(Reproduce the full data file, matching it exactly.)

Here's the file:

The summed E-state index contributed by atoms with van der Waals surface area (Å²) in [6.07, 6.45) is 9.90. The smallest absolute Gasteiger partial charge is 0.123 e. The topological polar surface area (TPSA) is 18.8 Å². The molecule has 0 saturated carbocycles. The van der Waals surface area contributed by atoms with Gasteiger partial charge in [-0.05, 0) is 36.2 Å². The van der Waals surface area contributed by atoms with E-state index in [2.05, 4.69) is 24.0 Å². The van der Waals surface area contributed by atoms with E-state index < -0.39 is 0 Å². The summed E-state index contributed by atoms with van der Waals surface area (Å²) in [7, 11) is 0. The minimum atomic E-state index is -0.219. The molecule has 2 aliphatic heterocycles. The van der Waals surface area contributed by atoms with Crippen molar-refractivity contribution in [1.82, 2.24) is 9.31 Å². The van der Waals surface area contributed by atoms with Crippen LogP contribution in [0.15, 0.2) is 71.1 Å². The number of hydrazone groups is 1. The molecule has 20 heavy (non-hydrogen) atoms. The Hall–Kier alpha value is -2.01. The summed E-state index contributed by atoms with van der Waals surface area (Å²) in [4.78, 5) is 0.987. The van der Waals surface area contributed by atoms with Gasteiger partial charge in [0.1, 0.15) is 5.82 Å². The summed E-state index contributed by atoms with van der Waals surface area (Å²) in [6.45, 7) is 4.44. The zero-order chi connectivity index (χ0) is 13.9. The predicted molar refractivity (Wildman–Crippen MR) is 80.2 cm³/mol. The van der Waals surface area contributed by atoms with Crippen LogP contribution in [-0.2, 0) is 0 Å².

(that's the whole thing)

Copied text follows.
The summed E-state index contributed by atoms with van der Waals surface area (Å²) in [6.07, 6.45) is 9.90. The smallest absolute Gasteiger partial charge is 0.123 e. The topological polar surface area (TPSA) is 18.8 Å². The molecule has 0 saturated carbocycles. The van der Waals surface area contributed by atoms with Gasteiger partial charge in [-0.05, 0) is 36.2 Å². The van der Waals surface area contributed by atoms with E-state index in [2.05, 4.69) is 24.0 Å². The van der Waals surface area contributed by atoms with E-state index < -0.39 is 0 Å². The summed E-state index contributed by atoms with van der Waals surface area (Å²) in [7, 11) is 0. The minimum atomic E-state index is -0.219. The molecule has 2 aliphatic heterocycles. The van der Waals surface area contributed by atoms with Crippen molar-refractivity contribution in [1.82, 2.24) is 9.31 Å². The van der Waals surface area contributed by atoms with Crippen LogP contribution in [0.15, 0.2) is 71.1 Å². The number of hydrazone groups is 1. The molecule has 20 heavy (non-hydrogen) atoms. The Hall–Kier alpha value is -2.01. The summed E-state index contributed by atoms with van der Waals surface area (Å²) in [4.78, 5) is 0.987. The van der Waals surface area contributed by atoms with Gasteiger partial charge in [0.1, 0.15) is 5.82 Å². The summed E-state index contributed by atoms with van der Waals surface area (Å²) in [6.45, 7) is 4.44. The zero-order chi connectivity index (χ0) is 13.9. The predicted molar refractivity (Wildman–Crippen MR) is 80.2 cm³/mol. The van der Waals surface area contributed by atoms with Crippen LogP contribution in [-0.2, 0) is 0 Å².